Get Moving. Aside from being a great way to spend time together, regular physical activity is vital to strengthen muscle and bones, promote a healthy body weight, support learning, develop social skills and build self-esteem. Kids are encouraged to be active for 60 minutes per day.

For more tips, recipes, and ideas for children and teens of every age, visit the Kids section of the Eat Right website (www.eatright.org).

“Enjoy the Taste of Eating Right”

Food by NickNguyen on Flickr
Photo Credit: Nick Nguyen (NickNguyen) on Flickr
Used unmodified under CC BY-SA 2.0 license

March is National Nutrition Month ®. This year’s theme is “Enjoy the Taste of Eating Right.” It focuses on “how to combine taste and nutrition to create healthy meals that follow the Dietary Guidelines recommendations” (Source: National Nutrition Month page on Academy of Nutrition and Dietetics website).

In a January press release, Constance Brown-Riggs, a registered dietitian and Academy spokesperson, said that “there is a whole world of tasty and nutritious foods available today that are just waiting to be discovered. Adding more nutrition and pleasure to each meal is as easy as expanding the range of foods you choose.”

The Academy offers these tips for trying new tastes in healthy meals:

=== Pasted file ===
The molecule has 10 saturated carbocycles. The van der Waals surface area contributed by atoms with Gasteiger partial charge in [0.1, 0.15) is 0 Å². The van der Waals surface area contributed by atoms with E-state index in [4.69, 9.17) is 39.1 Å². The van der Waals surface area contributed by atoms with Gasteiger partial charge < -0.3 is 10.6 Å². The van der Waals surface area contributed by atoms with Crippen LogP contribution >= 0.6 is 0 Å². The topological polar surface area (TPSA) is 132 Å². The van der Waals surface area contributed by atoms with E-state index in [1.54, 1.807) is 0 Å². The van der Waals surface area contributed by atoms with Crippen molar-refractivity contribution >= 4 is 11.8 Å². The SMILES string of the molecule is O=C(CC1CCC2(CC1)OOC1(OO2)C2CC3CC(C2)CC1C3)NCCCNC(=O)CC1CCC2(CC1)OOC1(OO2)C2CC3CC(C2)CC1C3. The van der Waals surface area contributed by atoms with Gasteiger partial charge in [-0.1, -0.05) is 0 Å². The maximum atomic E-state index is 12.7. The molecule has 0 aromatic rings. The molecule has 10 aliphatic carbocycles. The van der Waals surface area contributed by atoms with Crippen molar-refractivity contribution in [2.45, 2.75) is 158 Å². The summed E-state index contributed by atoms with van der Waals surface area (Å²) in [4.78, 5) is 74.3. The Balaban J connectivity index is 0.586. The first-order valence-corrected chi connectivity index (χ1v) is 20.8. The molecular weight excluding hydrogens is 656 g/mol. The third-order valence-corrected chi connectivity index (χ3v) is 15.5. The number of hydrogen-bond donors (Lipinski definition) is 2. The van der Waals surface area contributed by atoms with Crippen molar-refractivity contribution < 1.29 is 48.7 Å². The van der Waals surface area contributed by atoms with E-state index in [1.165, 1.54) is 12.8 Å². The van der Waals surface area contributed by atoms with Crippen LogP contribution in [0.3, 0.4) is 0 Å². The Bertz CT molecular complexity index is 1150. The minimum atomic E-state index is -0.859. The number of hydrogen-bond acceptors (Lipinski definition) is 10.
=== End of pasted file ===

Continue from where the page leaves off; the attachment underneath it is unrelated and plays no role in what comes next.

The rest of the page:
At the grocery store:

When shopping, make it a point to try one new fruit, vegetable or whole grain every week. “You can start small by picking a different type of apple, a different color potato or a new flavor of whole-grain rice until you are comfortable picking entirely new things that you’ve never tried or heard of before,” Brown-Riggs says.

Eating at restaurants:

The next time you and your family head out to eat, choose a restaurant that features ethnic foods from Asia, Europe or Africa. These restaurants often feature menus filled with healthy options that will be new to you. “You can also find a local restaurant that specializes in using seasonal ingredients. Frequently you will be able to order your favorite dish but with a new and exciting flavor twist,” Brown-Riggs says.

Cooking at home:

Add variety to your staple dishes by varying the ways you cook them. Grill or broil the chicken you typically bake. Mash the potatoes you typically roast. Steam the vegetables you typically sauté. And get to know your spice cabinet. “A pinch of this and a dash of that can add a fresh zest to an old favorite,” Brown-Riggs says.

(Quoted from the above press release)

Here are several places to get tasty, healthy recipes (with a sample recipe from each):

Academy of Nutrition and Dietetics Recipe Page
-(sample: Cucumber-Mint Raita)

USDA’s SNAP-Ed Connection Recipe Finder
-(sample: Asparagus with Gremolata Sauce)

American Heart Association Recipe Page
-(sample: Devil’s Food Cupcakes with Almond-Mocha Topping on Raspberry Sauce)

American Cancer Society Recipe Page
-(sample: Greek Chicken with Tomatoes, Peppers, Olives, Feta)

Which nutritious foods taste best to you? Leave a comment below.

Want to learn more about food and nutrition, including getting more recipes? Click here to get free blog updates sent to your inbox.